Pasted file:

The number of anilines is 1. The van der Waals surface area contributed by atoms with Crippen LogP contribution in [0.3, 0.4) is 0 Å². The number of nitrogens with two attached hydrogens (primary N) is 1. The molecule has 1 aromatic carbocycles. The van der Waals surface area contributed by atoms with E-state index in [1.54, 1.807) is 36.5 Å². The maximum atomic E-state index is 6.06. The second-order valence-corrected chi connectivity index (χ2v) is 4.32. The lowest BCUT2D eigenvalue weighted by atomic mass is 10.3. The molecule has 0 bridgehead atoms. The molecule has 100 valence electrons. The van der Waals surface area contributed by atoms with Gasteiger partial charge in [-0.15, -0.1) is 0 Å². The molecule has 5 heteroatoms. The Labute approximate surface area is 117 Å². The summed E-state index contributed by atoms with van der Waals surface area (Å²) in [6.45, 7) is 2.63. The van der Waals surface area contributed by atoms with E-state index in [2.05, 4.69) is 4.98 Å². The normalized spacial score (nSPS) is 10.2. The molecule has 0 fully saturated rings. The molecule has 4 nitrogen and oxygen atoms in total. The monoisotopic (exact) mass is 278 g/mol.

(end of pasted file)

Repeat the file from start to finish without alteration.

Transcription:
The number of anilines is 1. The van der Waals surface area contributed by atoms with Crippen LogP contribution in [0.3, 0.4) is 0 Å². The number of nitrogens with two attached hydrogens (primary N) is 1. The molecule has 1 aromatic carbocycles. The van der Waals surface area contributed by atoms with E-state index in [1.54, 1.807) is 36.5 Å². The maximum atomic E-state index is 6.06. The second-order valence-corrected chi connectivity index (χ2v) is 4.32. The lowest BCUT2D eigenvalue weighted by atomic mass is 10.3. The molecule has 0 bridgehead atoms. The molecule has 100 valence electrons. The van der Waals surface area contributed by atoms with Gasteiger partial charge in [-0.15, -0.1) is 0 Å². The molecule has 5 heteroatoms. The Labute approximate surface area is 117 Å². The summed E-state index contributed by atoms with van der Waals surface area (Å²) in [6.45, 7) is 2.63. The van der Waals surface area contributed by atoms with E-state index in [2.05, 4.69) is 4.98 Å². The normalized spacial score (nSPS) is 10.2. The molecule has 0 fully saturated rings. The molecule has 4 nitrogen and oxygen atoms in total. The monoisotopic (exact) mass is 278 g/mol.